(Image: © AP)
Four months ago, Vladimir Putin appeared in firm control of the agenda in Syria: Moscow’s military intervention, the Russian president confidently declared, had accomplished its aim of crushing Isis and all parties needed to move on to a political resolution. But the US-led missile strikes on Syria have underlined the risks Moscow’s staunch support for Syrian president Bashar al-Assad carries, as it pushes Russia into an increasingly dangerous corner and is damaging Moscow’s broader interests, diplomats say. “They cast themselves as the protector of Syria’s sovereignty, the fighters against western schemes to push for regime change and partition that country, but they risk becoming partners with Assad in being international outlaws,” said a diplomat from a European country whose government is usually seen as Russia-friendly. “They are beginning to look like a pariah state, and more and more they are behaving like one.”
In aftermath of the suspected gas attack in Douma that killed dozens of people, US president Donald Trump made a point of criticising Mr Putin, saying Russia, along with Iran, was responsible for backing Mr Assad, while warning there would be a “big price to pay”. (Read more)
The Prince of Wales will succeed the Queen as head of the Commonwealth, its leaders have announced.
The Queen had said it was her “sincere wish” that Prince Charles would follow her in the role.
Leaders of the Commonwealth have been discussing the issue at a meeting behind closed doors at Windsor Castle.
The head role is non-hereditary so is not automatically passed on when the Queen dies, with suggestions it might have rotated among the 53 leaders. (Read more)
Kenneth R. Rosen
There is a moment in the play Get Deutsch or Die Tryin’, currently showing at the Maxim Gorki Theater in Berlin, when the harsh realities faced by many modern migrants hit home. The story of its protagonist, Arda, a young German-Turkish man, sets the scene. At a doner kebab shop, patrons order food in a foreign language. On the wall hangs a useless degree from a foreign university. In a back room, a young woman hangs herself; her wrists have also been slashed open. She wanted to make sure that she would die. “You are 18 and you know: you’ve lost,” Arda says later.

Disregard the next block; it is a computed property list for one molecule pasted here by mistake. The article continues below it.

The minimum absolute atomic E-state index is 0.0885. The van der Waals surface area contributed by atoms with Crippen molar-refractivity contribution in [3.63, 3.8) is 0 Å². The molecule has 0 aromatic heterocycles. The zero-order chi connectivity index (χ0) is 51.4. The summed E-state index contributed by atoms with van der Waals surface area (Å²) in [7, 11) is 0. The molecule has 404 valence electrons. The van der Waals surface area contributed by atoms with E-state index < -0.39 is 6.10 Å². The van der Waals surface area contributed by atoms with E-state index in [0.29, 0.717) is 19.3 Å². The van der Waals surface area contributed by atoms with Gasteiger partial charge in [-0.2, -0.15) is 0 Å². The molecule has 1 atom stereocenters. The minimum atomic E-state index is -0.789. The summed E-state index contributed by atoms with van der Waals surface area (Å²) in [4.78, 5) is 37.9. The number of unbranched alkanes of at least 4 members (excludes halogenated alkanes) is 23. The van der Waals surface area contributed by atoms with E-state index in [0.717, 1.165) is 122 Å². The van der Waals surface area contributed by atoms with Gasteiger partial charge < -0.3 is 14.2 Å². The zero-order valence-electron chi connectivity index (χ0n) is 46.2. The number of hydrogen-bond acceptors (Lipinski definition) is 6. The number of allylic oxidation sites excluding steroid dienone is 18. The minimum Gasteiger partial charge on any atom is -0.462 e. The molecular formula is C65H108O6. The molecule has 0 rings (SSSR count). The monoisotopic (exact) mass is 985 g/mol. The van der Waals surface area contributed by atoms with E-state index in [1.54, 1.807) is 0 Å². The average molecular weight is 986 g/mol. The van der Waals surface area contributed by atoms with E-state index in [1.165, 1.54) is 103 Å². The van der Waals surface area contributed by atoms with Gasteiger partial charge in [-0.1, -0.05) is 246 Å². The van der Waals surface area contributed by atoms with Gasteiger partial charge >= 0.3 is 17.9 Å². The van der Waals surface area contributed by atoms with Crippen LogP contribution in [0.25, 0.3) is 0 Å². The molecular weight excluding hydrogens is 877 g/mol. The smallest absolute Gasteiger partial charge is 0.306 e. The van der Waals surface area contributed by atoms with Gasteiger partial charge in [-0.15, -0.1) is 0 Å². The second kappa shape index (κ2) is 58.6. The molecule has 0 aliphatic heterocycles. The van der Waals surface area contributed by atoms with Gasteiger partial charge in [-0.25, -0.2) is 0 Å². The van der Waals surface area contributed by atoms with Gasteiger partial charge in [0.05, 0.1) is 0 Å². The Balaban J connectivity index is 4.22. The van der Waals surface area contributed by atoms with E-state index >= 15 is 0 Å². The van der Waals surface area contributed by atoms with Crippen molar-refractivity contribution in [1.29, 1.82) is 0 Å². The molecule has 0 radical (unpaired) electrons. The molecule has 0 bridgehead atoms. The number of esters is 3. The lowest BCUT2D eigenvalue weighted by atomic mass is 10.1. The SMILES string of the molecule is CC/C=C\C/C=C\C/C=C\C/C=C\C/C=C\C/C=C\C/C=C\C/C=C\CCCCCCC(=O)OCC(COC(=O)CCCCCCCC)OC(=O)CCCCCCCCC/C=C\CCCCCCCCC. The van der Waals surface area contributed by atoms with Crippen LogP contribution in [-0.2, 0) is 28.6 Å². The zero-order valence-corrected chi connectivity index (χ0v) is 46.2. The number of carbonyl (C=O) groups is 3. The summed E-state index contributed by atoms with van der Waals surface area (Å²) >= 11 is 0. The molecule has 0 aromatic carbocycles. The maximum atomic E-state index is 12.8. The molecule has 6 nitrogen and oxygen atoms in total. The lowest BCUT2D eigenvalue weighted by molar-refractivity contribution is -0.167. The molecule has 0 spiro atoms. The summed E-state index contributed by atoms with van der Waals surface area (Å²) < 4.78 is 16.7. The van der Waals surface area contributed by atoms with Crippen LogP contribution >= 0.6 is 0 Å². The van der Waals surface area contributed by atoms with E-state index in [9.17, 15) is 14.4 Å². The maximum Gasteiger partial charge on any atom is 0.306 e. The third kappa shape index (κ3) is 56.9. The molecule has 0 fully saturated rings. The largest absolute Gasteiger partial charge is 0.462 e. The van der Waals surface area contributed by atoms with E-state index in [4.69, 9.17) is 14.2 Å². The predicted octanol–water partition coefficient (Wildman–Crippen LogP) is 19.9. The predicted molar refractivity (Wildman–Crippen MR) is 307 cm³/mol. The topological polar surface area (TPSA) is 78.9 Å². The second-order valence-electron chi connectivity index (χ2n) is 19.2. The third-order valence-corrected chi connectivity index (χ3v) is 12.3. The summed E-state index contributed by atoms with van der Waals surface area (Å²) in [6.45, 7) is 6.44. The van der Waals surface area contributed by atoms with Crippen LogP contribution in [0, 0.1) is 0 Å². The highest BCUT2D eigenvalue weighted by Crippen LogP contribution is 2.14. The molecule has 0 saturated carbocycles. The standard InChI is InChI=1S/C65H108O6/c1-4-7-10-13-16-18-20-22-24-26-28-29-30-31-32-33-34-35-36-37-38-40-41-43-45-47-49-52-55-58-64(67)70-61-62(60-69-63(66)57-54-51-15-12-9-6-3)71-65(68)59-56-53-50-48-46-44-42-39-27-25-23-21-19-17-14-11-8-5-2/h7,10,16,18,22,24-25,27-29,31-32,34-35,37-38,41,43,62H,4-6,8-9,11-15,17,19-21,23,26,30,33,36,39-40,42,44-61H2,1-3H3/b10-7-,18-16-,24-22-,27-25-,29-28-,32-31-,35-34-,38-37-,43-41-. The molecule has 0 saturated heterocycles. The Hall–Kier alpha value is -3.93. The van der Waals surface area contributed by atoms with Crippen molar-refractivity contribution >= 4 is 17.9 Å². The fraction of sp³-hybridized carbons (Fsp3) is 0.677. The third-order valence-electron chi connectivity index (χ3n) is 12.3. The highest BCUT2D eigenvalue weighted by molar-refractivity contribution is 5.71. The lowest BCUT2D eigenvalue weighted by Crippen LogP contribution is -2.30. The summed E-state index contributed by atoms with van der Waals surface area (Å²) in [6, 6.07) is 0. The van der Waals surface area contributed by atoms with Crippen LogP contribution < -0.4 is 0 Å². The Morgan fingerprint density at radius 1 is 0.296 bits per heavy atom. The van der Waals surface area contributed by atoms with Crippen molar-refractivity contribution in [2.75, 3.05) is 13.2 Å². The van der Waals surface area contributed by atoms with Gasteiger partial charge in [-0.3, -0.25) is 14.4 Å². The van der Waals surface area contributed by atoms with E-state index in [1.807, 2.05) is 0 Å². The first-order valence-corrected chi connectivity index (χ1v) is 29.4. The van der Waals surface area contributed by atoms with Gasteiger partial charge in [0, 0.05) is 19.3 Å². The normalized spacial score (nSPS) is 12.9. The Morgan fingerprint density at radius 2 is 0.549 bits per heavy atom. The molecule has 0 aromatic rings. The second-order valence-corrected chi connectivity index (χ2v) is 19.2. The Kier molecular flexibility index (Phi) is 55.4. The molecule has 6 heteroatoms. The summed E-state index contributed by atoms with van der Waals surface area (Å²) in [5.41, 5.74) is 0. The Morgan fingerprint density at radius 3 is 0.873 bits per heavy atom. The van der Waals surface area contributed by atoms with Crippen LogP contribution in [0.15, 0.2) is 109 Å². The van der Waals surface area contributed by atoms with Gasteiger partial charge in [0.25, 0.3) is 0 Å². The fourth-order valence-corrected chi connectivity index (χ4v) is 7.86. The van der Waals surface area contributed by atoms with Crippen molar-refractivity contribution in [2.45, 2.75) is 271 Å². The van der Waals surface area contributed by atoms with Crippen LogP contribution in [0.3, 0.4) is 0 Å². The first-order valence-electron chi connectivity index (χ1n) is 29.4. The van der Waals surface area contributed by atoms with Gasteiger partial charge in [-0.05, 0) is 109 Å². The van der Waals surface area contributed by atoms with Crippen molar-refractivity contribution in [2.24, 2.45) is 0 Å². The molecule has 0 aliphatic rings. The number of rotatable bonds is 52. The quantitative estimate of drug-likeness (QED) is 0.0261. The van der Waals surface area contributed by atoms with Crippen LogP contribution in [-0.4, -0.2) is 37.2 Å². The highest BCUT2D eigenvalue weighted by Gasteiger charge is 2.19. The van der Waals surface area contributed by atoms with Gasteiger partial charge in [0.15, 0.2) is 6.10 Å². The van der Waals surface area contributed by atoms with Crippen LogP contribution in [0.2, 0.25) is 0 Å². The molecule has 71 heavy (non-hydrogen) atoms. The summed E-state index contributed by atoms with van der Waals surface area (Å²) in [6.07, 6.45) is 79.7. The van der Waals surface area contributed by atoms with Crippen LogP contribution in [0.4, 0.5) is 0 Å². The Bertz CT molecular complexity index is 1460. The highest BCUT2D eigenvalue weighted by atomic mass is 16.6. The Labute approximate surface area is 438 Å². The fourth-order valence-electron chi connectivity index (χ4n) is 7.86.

Powerlessness quickly turns into bad luck throughout the play, which explores the history of Turkish migration in Germany but also deliberately alludes to the struggles of refugees who have arrived in the country more recently. (Read more)
A few months ago, Britain’s most senior ambassadors gathered in the Foreign Office to compare notes on Brexit. There was one problem in particular that they did not know how to confront. As one ambassador put it, the English–language publications in their cities (it would be rude to name them) had become rabidly anti-Brexit: keen to portray a country having a nervous and economic breakdown. Their boss, the Foreign Secretary, later summed it up: many believe that Brexit was the whole country flicking a V-sign from the white cliffs of Dover. The job of his ambassadors is to correct this awful image. But how? (Read more)
Omar G. Encarnación
Since Donald Trump became President, much has been said about the”Latin Americanization” of U.S. politics. The Washington Post, remarking on Trump’s nationalist demagoguery, referred to him as “the U.S.’s first Latin American president,” while an essay I wrote in Foreign Affairs shortly after the 2016 election termed Trump “A Caudillo in Washington,” a reference to the prototype of Latin American strongman.
Decidedly less has been said about the reverse phenomenon: the increasing salience of “Trumpism” in Latin American politics. This is taking place as the right in Latin America is staging a stunning comeback after a long sojourn in the political wilderness. In the last two years alone, right-wing candidates have ascended to the presidency in Brazil, Argentina, and, last month, Chile. For the first time in decades, South America’s three leading economies are in the hands of conservative governments. (Read more)